A bear market can sometimes throw your finely tuned asset-allocation mix out of whack. As stocks lag, your bond portfolio may start to outperform. Next thing you know, your “ideal” 70%/30% asset mix might be drifting toward a 60%/40% or even a 50%/50% split, and your actual mix no longer matches your risk profile.
You should consider adopting a portfolio rebalancing strategy—even during down markets when it’s tempting to let your “winners” keep growing while your “losers” are taking their lumps. That’s because rebalancing helps you buy low and sell high—an investing adage that’s easy to say and hard to do.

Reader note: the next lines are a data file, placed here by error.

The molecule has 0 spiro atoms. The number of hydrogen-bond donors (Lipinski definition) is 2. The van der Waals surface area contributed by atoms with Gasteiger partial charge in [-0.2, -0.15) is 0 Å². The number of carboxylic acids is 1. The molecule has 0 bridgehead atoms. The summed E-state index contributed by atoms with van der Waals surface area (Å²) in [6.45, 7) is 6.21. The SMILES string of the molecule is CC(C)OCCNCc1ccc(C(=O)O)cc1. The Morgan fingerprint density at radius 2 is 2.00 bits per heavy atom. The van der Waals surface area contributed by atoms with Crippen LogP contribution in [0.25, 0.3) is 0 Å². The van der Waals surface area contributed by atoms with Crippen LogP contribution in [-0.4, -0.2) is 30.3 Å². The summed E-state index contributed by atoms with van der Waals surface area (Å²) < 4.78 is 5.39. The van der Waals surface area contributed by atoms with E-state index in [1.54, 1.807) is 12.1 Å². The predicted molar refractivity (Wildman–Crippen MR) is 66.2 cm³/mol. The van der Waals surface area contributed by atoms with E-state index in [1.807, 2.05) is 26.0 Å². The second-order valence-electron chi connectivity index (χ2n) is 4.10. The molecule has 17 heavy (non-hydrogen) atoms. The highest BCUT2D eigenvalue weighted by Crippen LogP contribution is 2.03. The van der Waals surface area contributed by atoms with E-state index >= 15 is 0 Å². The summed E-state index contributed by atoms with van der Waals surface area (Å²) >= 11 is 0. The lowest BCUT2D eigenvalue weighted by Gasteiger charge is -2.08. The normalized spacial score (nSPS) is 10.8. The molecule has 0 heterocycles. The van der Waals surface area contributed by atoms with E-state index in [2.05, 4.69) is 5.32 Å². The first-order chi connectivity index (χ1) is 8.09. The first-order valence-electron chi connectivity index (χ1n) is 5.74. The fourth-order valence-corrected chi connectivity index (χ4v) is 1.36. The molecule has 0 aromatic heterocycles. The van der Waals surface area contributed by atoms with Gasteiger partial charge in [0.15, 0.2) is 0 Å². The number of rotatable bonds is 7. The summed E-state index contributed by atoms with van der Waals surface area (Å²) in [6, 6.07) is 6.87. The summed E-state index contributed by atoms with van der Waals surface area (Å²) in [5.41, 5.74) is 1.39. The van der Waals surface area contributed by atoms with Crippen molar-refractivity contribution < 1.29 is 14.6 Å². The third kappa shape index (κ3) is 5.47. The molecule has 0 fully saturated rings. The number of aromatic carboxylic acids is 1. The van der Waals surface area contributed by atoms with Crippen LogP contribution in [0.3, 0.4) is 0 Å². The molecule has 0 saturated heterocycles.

The chart below illustrates hypothetical outcomes for buying and holding vs. having two alternative rebalancing strategies.
Bottom line: Rebalancing can be a helpful investment discipline, whether you do it annually or use a rules-based system to rebalance only when stocks decline by a certain amount.